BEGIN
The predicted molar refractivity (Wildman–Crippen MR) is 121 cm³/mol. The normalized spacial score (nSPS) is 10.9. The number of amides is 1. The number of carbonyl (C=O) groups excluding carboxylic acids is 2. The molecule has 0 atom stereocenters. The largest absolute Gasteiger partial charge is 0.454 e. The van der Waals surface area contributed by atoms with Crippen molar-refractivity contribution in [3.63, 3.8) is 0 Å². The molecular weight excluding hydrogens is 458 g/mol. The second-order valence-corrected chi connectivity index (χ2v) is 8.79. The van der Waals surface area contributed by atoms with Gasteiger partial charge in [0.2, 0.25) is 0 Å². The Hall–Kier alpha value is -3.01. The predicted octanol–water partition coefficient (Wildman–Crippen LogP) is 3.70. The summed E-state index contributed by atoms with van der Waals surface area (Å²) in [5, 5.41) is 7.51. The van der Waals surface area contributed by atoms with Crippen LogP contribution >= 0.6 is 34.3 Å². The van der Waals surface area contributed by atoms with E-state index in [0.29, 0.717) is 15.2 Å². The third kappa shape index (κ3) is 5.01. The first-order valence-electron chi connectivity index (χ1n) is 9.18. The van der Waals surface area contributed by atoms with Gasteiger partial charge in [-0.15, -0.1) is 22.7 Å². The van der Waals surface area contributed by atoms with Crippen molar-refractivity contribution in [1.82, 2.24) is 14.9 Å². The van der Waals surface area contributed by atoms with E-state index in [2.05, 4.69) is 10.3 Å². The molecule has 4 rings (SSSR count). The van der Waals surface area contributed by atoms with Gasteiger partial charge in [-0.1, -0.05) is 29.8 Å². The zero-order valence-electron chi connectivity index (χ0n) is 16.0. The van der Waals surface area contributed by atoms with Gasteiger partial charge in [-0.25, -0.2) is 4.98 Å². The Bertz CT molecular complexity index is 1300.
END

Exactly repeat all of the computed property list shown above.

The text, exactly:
The predicted molar refractivity (Wildman–Crippen MR) is 121 cm³/mol. The normalized spacial score (nSPS) is 10.9. The number of amides is 1. The number of carbonyl (C=O) groups excluding carboxylic acids is 2. The molecule has 0 atom stereocenters. The largest absolute Gasteiger partial charge is 0.454 e. The van der Waals surface area contributed by atoms with Crippen molar-refractivity contribution in [3.63, 3.8) is 0 Å². The molecular weight excluding hydrogens is 458 g/mol. The second-order valence-corrected chi connectivity index (χ2v) is 8.79. The van der Waals surface area contributed by atoms with Gasteiger partial charge in [0.2, 0.25) is 0 Å². The Hall–Kier alpha value is -3.01. The predicted octanol–water partition coefficient (Wildman–Crippen LogP) is 3.70. The summed E-state index contributed by atoms with van der Waals surface area (Å²) in [5, 5.41) is 7.51. The van der Waals surface area contributed by atoms with Crippen LogP contribution >= 0.6 is 34.3 Å². The van der Waals surface area contributed by atoms with E-state index in [0.29, 0.717) is 15.2 Å². The third kappa shape index (κ3) is 5.01. The first-order valence-electron chi connectivity index (χ1n) is 9.18. The van der Waals surface area contributed by atoms with Gasteiger partial charge in [-0.15, -0.1) is 22.7 Å². The van der Waals surface area contributed by atoms with Crippen molar-refractivity contribution in [1.82, 2.24) is 14.9 Å². The van der Waals surface area contributed by atoms with E-state index in [2.05, 4.69) is 10.3 Å². The molecule has 4 rings (SSSR count). The van der Waals surface area contributed by atoms with Gasteiger partial charge in [-0.1, -0.05) is 29.8 Å². The zero-order valence-electron chi connectivity index (χ0n) is 16.0. The van der Waals surface area contributed by atoms with Gasteiger partial charge in [-0.25, -0.2) is 4.98 Å². The Bertz CT molecular complexity index is 1300.